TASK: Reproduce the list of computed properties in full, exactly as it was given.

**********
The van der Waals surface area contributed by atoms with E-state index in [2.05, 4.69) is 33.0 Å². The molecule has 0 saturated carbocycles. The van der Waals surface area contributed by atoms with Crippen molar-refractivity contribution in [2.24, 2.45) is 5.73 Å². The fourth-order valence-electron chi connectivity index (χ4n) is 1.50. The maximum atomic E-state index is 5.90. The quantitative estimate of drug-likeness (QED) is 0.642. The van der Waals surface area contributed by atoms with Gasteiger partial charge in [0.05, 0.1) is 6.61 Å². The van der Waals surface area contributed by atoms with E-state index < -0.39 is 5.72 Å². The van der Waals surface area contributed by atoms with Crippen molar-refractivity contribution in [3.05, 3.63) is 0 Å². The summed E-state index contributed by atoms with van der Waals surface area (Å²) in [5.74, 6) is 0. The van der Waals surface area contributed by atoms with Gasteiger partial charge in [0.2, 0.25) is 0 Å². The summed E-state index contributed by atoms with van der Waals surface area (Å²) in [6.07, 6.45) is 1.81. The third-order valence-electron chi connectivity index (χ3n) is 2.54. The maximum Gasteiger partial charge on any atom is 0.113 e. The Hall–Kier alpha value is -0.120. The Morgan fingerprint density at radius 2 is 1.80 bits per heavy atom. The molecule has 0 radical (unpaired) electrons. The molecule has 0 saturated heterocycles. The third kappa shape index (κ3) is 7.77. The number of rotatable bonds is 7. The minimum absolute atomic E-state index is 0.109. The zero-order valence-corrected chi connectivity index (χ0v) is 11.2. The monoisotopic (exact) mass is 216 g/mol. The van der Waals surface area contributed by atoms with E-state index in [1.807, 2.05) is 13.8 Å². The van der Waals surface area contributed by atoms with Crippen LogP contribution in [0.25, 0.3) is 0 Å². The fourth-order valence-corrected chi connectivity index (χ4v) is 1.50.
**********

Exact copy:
The van der Waals surface area contributed by atoms with E-state index in [2.05, 4.69) is 33.0 Å². The molecule has 0 saturated carbocycles. The van der Waals surface area contributed by atoms with Crippen molar-refractivity contribution in [2.24, 2.45) is 5.73 Å². The fourth-order valence-electron chi connectivity index (χ4n) is 1.50. The maximum atomic E-state index is 5.90. The quantitative estimate of drug-likeness (QED) is 0.642. The van der Waals surface area contributed by atoms with Gasteiger partial charge in [0.05, 0.1) is 6.61 Å². The van der Waals surface area contributed by atoms with E-state index < -0.39 is 5.72 Å². The van der Waals surface area contributed by atoms with Crippen molar-refractivity contribution in [3.05, 3.63) is 0 Å². The summed E-state index contributed by atoms with van der Waals surface area (Å²) in [5.74, 6) is 0. The van der Waals surface area contributed by atoms with Gasteiger partial charge in [0.2, 0.25) is 0 Å². The summed E-state index contributed by atoms with van der Waals surface area (Å²) in [6.07, 6.45) is 1.81. The third-order valence-electron chi connectivity index (χ3n) is 2.54. The maximum Gasteiger partial charge on any atom is 0.113 e. The Hall–Kier alpha value is -0.120. The Morgan fingerprint density at radius 2 is 1.80 bits per heavy atom. The molecule has 0 radical (unpaired) electrons. The molecule has 0 saturated heterocycles. The third kappa shape index (κ3) is 7.77. The number of rotatable bonds is 7. The minimum absolute atomic E-state index is 0.109. The zero-order valence-corrected chi connectivity index (χ0v) is 11.2. The monoisotopic (exact) mass is 216 g/mol. The van der Waals surface area contributed by atoms with E-state index in [1.807, 2.05) is 13.8 Å². The van der Waals surface area contributed by atoms with Crippen LogP contribution in [0.25, 0.3) is 0 Å². The fourth-order valence-corrected chi connectivity index (χ4v) is 1.50.